of, relating to, or marked by language that exaggerates or overstates the truth : of, relating to, or marked by hyperbole

Or using hyperbole:

M-W

hy·​per·​bo·​le | \ hī-ˈpər-bə-(ˌ)lē  \

Definition of hyperbole : extravagant exaggeration (such as "mile-high ice-cream cones")

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    You know, hyperbole is "true" but ridiculously exaggerated. I don't think that's what the OP means.
    – Fattie
    Sep 24 at 16:32
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When you intentionally say the opposite of what you mean, it’s called verbal irony.

According to A glossary of literary terms by Abrams and Harpham,

Verbal irony is a statement in which the meaning that a speaker employs is sharply different from the meaning that is ostensibly expressed. An ironic statement usually involves the explicit expression of one attitude or evaluation, but with indications in the overall speech-situation that the speaker intends a very different, and often opposite, attitude or evaluation.

In a clear example from literature, in Shakespeare's Julius Caesar, Mark Antony's speech after the assassination of Caesar appears to praise the assassins, particularly Brutus ("But Brutus says he was ambitious; / And Brutus is an honourable man"), while actually condemning them. "We're left in no doubt as to who's ambitious and who's honourable. The literal truth of what's written clashes with the perceived truth of what's meant to revealing effect, which is irony in a nutshell".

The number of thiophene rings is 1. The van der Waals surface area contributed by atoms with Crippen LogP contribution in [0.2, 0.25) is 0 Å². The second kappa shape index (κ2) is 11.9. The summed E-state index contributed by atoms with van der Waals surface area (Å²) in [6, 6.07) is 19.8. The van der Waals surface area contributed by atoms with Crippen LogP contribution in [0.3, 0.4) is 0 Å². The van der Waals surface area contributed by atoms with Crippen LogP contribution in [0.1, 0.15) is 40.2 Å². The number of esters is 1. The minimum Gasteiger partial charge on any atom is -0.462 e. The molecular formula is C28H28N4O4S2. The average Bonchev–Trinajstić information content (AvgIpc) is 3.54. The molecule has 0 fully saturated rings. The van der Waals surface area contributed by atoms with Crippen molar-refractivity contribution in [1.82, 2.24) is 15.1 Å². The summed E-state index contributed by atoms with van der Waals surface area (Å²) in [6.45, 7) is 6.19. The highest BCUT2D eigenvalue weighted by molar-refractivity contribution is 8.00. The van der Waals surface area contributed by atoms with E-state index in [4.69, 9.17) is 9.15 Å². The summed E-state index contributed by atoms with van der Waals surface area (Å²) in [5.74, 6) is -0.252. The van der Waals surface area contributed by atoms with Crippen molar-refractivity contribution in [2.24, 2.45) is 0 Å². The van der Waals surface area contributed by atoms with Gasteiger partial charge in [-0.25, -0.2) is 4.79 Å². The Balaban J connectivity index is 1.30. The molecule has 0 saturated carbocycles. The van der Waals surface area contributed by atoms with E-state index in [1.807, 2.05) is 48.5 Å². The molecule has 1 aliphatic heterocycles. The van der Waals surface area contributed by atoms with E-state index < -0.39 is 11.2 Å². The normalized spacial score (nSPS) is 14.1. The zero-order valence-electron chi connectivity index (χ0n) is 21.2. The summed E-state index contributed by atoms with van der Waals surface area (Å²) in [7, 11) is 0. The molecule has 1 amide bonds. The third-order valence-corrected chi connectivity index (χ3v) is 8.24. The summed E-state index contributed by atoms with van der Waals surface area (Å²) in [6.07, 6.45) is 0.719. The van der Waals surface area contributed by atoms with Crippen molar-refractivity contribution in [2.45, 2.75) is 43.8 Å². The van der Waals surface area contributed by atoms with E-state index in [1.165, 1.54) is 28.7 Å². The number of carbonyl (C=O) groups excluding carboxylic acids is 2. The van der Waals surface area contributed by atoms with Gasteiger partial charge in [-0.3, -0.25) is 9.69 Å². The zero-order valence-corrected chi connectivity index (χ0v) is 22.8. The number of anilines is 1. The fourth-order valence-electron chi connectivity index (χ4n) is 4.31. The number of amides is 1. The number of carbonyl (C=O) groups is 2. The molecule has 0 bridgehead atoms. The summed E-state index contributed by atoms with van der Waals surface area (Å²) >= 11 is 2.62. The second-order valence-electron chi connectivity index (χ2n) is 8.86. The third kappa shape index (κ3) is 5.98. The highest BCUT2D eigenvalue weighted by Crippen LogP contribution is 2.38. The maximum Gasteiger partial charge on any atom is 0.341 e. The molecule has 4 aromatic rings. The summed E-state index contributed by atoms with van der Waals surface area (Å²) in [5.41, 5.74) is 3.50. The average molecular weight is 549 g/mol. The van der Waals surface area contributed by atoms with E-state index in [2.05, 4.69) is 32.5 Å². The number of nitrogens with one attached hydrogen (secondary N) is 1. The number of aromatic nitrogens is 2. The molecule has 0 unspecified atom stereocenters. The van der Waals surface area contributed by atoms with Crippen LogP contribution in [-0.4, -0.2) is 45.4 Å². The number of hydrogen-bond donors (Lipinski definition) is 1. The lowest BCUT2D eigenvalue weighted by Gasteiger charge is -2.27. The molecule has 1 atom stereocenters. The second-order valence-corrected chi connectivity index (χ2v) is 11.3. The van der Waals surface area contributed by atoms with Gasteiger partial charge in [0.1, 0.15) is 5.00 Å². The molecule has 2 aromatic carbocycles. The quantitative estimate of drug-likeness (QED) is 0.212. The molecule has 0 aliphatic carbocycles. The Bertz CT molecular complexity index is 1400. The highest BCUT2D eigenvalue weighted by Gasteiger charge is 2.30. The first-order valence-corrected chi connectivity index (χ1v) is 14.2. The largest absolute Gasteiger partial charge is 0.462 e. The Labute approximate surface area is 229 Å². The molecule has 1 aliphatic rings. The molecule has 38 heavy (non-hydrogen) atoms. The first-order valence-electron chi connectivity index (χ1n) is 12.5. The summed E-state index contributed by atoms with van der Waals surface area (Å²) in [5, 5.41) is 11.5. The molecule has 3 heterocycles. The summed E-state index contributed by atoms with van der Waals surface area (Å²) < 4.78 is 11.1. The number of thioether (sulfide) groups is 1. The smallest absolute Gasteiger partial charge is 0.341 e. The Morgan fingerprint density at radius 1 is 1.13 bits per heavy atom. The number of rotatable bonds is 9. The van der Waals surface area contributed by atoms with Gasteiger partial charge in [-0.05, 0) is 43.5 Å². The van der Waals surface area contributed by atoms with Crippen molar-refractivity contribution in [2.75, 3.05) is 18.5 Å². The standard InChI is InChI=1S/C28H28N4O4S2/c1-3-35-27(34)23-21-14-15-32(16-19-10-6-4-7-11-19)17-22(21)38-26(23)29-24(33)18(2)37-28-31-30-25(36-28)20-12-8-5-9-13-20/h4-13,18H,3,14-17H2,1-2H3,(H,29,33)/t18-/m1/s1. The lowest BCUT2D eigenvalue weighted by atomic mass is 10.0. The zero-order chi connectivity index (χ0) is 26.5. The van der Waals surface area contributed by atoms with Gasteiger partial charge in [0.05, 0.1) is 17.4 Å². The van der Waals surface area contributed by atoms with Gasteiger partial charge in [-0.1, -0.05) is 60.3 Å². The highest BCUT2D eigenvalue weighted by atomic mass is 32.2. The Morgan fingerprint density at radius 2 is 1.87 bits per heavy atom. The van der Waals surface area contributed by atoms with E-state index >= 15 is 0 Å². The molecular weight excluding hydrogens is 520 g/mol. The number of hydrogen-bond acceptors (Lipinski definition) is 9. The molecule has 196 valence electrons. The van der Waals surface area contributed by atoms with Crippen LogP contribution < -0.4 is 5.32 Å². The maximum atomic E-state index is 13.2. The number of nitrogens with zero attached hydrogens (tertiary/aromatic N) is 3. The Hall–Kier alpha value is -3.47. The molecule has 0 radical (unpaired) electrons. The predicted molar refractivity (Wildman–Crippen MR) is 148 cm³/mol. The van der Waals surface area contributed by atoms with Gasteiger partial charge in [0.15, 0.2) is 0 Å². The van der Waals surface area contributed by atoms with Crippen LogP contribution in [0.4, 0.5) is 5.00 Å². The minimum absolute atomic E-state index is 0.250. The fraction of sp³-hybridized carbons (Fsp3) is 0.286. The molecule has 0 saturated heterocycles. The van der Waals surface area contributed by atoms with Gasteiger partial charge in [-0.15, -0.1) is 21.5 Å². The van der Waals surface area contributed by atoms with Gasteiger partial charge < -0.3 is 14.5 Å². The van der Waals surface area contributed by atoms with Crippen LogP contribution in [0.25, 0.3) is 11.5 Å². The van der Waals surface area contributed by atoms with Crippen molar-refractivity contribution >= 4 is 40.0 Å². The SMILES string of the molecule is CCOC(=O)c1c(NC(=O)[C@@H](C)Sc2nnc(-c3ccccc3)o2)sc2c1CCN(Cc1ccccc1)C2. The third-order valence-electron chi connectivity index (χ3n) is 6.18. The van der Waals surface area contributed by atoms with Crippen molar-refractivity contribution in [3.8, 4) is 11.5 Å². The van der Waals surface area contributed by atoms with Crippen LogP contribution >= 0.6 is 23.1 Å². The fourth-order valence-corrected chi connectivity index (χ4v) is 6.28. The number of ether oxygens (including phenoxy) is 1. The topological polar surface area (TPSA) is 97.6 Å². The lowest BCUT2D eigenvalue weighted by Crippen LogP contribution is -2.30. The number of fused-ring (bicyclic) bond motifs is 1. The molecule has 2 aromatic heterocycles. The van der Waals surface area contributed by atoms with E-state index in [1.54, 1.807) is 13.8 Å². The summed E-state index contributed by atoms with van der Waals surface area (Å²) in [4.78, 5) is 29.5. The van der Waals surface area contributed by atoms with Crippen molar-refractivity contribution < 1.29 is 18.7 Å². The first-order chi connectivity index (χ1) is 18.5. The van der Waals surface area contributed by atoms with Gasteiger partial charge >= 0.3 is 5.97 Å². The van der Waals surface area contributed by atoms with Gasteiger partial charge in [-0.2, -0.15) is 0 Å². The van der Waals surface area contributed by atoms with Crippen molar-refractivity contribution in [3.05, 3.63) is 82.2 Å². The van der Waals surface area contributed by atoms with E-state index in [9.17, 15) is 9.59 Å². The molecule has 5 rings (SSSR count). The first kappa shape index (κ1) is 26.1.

https://en.m.wikipedia.org/wiki/Irony

Verbal irony may or may not be sarcastic, as the cited article notes.

Verbal irony is common in everyday conversation.

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sarcasm

harsh, cutting, or bitter derision, often using irony to point out the deficiencies or failings of someone or something:

https://www.dictionary.com/browse/sarcasm

And the adjective would be sarcastic.

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  • Sarah made a sarcastic remark.
  • Bob was being facetious when he said that the queen was a great paragon of virtue.
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  • These answers were already given.
    – fev
    Sep 23 at 16:00
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    This does not provide an answer to the question. To critique or request clarification from an author, leave a comment below their post. - From Review
    – livresque
    Sep 23 at 23:45
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    The best answer here.